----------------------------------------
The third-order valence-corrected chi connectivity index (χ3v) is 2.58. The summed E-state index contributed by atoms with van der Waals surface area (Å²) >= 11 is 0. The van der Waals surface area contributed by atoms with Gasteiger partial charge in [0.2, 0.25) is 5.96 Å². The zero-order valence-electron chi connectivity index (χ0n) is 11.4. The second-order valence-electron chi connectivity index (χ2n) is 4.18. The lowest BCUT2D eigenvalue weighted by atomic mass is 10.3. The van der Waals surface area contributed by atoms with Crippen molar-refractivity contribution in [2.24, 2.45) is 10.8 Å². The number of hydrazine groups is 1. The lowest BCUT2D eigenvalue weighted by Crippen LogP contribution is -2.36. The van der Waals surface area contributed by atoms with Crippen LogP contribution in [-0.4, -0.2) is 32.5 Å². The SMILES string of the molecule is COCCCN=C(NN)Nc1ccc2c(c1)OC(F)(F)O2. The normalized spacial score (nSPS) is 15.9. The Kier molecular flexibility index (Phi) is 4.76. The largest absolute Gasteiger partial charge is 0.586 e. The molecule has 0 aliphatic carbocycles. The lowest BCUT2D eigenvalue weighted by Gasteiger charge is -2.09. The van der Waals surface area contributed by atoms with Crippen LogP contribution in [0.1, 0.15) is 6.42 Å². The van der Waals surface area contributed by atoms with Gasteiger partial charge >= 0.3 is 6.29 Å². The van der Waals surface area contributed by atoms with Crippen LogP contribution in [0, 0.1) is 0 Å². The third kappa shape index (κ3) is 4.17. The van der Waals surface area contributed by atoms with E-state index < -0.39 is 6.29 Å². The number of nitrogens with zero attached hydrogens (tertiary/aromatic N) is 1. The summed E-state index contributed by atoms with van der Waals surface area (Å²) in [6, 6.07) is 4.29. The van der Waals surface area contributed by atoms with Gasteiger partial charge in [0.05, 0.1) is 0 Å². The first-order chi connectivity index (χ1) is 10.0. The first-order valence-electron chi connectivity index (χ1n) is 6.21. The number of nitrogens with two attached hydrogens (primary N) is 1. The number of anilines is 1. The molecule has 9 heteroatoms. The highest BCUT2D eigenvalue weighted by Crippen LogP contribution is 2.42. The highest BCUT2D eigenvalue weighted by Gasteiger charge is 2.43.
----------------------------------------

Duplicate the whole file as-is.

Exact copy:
The third-order valence-corrected chi connectivity index (χ3v) is 2.58. The summed E-state index contributed by atoms with van der Waals surface area (Å²) >= 11 is 0. The van der Waals surface area contributed by atoms with Gasteiger partial charge in [0.2, 0.25) is 5.96 Å². The zero-order valence-electron chi connectivity index (χ0n) is 11.4. The second-order valence-electron chi connectivity index (χ2n) is 4.18. The lowest BCUT2D eigenvalue weighted by atomic mass is 10.3. The van der Waals surface area contributed by atoms with Crippen molar-refractivity contribution in [2.24, 2.45) is 10.8 Å². The number of hydrazine groups is 1. The lowest BCUT2D eigenvalue weighted by Crippen LogP contribution is -2.36. The van der Waals surface area contributed by atoms with Crippen LogP contribution in [-0.4, -0.2) is 32.5 Å². The SMILES string of the molecule is COCCCN=C(NN)Nc1ccc2c(c1)OC(F)(F)O2. The normalized spacial score (nSPS) is 15.9. The Kier molecular flexibility index (Phi) is 4.76. The largest absolute Gasteiger partial charge is 0.586 e. The molecule has 0 aliphatic carbocycles. The lowest BCUT2D eigenvalue weighted by Gasteiger charge is -2.09. The van der Waals surface area contributed by atoms with Crippen LogP contribution in [0.1, 0.15) is 6.42 Å². The van der Waals surface area contributed by atoms with Gasteiger partial charge >= 0.3 is 6.29 Å². The van der Waals surface area contributed by atoms with Crippen LogP contribution in [0, 0.1) is 0 Å². The third kappa shape index (κ3) is 4.17. The van der Waals surface area contributed by atoms with E-state index < -0.39 is 6.29 Å². The number of nitrogens with zero attached hydrogens (tertiary/aromatic N) is 1. The summed E-state index contributed by atoms with van der Waals surface area (Å²) in [6, 6.07) is 4.29. The van der Waals surface area contributed by atoms with Gasteiger partial charge in [0.05, 0.1) is 0 Å². The first-order chi connectivity index (χ1) is 10.0. The first-order valence-electron chi connectivity index (χ1n) is 6.21. The number of nitrogens with two attached hydrogens (primary N) is 1. The number of anilines is 1. The molecule has 9 heteroatoms. The highest BCUT2D eigenvalue weighted by Crippen LogP contribution is 2.42. The highest BCUT2D eigenvalue weighted by Gasteiger charge is 2.43.